The Understanding of Racism = Bravery + Clarity

All right.  Let’s be brave.  Let’s just go for it.

Racial Prejudice + Institutional Power = Racism

Uff!  Now that we’ve got that out in the open, can we go back to playing wiffle-ball?  Is that even a thing??DSCN4142

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One of the most monumental concepts on oppression was the equation of the ‘-ism.’  For example, you cannot have sexism, unless you have a sex prejudice (a rude comment) and institutional power to support that prejudice.  For example, if a woman says to a man, “You are a weak, no good, dirty Lothario!” it may be extremely hurtful and crude, however, there are no legislations or societal norms (for lack of a better term) which would vouch for the woman who says this.  Therefore, the comment she made would be considered a sex prejudice–not sexism.

If, however, a man said to a woman, “You are a worthless pig-whore!” it would not only be considered a hurtful sex prejudice, it would also be considered sexism.  The reason behind this is that there is an entire history of legislations and societal norms which would support his saying that–that a woman is not worthy of equal pay, equal treatment and basic respect.  Legislations and societal norms may also label her as ‘crazy’ and ‘out of control’ or ‘bossy’ if she demands an apology.

It is this aspect of institutional power that does not allow for reverse sexism.  So, though it is sexism if a man makes a crude comment, for example, a woman who makes a crude comment to a man would not be considered a reverse sexist.  Since there is not a legislative system of power to support her claim, so though it would be a rude sex prejudice, it would not be sexism or reverse sexism.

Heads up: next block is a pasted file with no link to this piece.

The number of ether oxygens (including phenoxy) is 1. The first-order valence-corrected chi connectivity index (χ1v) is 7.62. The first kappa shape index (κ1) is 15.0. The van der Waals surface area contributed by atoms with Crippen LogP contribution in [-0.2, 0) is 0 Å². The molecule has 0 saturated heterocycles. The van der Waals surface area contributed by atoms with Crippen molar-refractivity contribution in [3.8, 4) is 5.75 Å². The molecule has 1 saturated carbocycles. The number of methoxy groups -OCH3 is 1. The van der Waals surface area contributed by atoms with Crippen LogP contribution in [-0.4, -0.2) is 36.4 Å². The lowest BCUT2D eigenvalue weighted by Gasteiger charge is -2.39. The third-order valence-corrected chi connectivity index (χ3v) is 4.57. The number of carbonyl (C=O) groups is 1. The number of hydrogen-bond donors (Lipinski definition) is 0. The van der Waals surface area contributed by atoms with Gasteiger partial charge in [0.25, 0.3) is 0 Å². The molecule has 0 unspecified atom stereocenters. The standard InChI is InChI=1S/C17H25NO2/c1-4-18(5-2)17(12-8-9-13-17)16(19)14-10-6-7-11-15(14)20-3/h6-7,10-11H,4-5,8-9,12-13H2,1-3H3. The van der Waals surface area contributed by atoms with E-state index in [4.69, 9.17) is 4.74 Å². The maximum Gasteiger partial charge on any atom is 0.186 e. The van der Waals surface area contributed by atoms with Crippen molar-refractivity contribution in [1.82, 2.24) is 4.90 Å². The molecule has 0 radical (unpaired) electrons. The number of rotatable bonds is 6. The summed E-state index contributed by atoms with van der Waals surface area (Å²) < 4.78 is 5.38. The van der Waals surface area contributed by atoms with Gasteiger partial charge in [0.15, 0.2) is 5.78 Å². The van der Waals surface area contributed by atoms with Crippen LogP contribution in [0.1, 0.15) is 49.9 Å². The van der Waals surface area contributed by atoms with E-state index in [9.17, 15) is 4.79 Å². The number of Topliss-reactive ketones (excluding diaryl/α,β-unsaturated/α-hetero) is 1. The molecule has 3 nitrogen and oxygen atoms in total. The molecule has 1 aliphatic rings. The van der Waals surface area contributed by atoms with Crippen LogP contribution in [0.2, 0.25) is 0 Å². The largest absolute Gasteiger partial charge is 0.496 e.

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Same goes for racism.  If a white person uses the ‘n’ word in a derogatory fashion, and that person is in a society which has an institutionalized power against the person of color, then that comment would be racist.

If however, a black person called a white person ‘white trash,’ it would be hurtful and frustrating.  Yet, that comment would be called racial prejudice—not racism.  As discussed above, reverse racism cannot legitimately occur if the culture has legislative powers against the person of color.

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Let’s do one more example:  A homeless person in America judges and makes a crude comment toward a millionaire.  They are the same gender and of the same skin color.  The homeless person’s comment would be called ___________________________________.

Did you fill in the blank?  The homeless person’s comment would be considered a class prejudice–a judgement made toward someone of a certain socioeconomic class.  However, it is not a classist comment because there is no legislative power in America against wealthy persons.

If the roles were reversed.  If the millionaire made a comment about the homeless person, the comment would be considered _____________________________.

Did you fill in the blank?  The millionaire person’s comment would be considered classist.  It is classist because there are legislative powers to support the degradation of people in poverty.

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So, the idea is this: racism cannot be reversed.  A black person in America cannot make a racist comment against a white person.  A racially prejudiced comment, while it is hurtful and harmful, may not always be supported by institutional powers.

If a racial prejudice IS supported by institutional powers, it is racist.  If not, it is a racial prejudice.

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 You did great!  

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